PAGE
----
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21 Feb 2018

The Southern Africa Garden officially opens

The Royal Botanic Garden Sydney has officially opened the first thematic garden in 20 years. The Southern Africa Garden is the first of a series of curatorial changes planned for the Garden. 

This new garden includes critically endangered flora from South Africa, Namibia, Botswana, Lesotho, Swaziland and Zimbabwe. Situated close to the Henry Lawson Gate, the Southern Africa Garden at the Royal Botanic Garden Sydney makes use, of and expands on, the 1850s plantings of African Cycads in the area by Director, Charles Moore. 

A curated collection 

The Southern Africa Garden showcases over 60 species including Encephalartos, Cycas, Stangeria, Gerbera (Garvinea), Delosperma (Ice Plants), Chlorophytum (Spider Plants), Protea, Leucospermum, Leucodendron (Proteas),  Salvia, Plectranthus (Mint bushes) and Streptocarpus (Cape Primrose).

There is also an extensive bulb collection of more than 30 species across 12 genera, many of which are dormant species so bare areas in the garden don't necessarily mean empty space. The collection has been timed so that there will always be something in bloom.

The Royal Botanic Garden Sydney officially opens the Southern African Garden
From the concept to the interpretation panels and the care of the plants – everything was made possible because of the talented teams from the Garden. 
Dr Dale Dixon, Curator Manager of the Royal Botanic Garden Sydney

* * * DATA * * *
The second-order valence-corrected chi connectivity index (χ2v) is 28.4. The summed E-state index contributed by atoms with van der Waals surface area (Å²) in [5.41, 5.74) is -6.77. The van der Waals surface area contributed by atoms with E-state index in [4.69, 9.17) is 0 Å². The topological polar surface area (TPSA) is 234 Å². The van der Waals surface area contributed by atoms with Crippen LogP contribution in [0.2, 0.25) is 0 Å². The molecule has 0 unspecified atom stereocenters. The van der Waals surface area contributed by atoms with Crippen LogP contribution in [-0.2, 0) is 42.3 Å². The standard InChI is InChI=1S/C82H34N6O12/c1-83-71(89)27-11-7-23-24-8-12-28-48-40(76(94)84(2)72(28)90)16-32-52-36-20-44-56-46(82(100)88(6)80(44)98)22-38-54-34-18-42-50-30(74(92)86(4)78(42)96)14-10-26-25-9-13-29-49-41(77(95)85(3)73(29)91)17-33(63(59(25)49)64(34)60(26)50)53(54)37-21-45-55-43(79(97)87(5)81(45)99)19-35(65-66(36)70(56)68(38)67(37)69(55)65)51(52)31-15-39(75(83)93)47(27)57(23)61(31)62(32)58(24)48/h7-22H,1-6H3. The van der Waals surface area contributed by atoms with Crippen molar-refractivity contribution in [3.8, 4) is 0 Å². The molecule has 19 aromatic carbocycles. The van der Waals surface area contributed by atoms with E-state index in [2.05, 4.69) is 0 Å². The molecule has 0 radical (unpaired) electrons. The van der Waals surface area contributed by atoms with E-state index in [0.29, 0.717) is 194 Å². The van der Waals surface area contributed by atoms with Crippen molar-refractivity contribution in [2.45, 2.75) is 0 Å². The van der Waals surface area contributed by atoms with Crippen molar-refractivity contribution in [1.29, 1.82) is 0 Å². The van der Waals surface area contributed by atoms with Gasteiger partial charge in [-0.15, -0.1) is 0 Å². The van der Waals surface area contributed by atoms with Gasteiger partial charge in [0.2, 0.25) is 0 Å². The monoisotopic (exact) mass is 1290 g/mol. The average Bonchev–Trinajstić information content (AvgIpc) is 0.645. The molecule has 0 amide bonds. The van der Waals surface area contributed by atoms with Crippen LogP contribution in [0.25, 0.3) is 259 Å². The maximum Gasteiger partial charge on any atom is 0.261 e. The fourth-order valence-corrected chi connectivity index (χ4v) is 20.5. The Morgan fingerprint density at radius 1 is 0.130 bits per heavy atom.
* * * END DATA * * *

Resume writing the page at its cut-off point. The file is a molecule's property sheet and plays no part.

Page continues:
Not just a flower garden

This garden will not only serve as a significant public greenspace but it will also support international conservation programs through the collection of seeds and plant materials. Botanists from the Royal Botanic Garden Sydney are working together with teams in Southern Africa and we also have plant pathologists co-supervising PhD students in Pretoria and Johannesburg. 

The Royal Botanic Garden Sydney officially opens the Southern African Garden
The Southern Africa Garden beautifully represents our historical connections and ongoing commitment to biodiversity.
Dr Brett Summerell, Director of Science and Conservation

Explore the Southern Africa Garden 

The overall outcome is the result of a collaboration from all sections of horticulture  – including Horticultural Management, Nursery, Landscaping, Horticultural Design and Display Horticulture, and the results are amazing. Even the compass bench was constructed on-site using recycled sandstone materials from our sites. Come and see it for yourself!

Category: News
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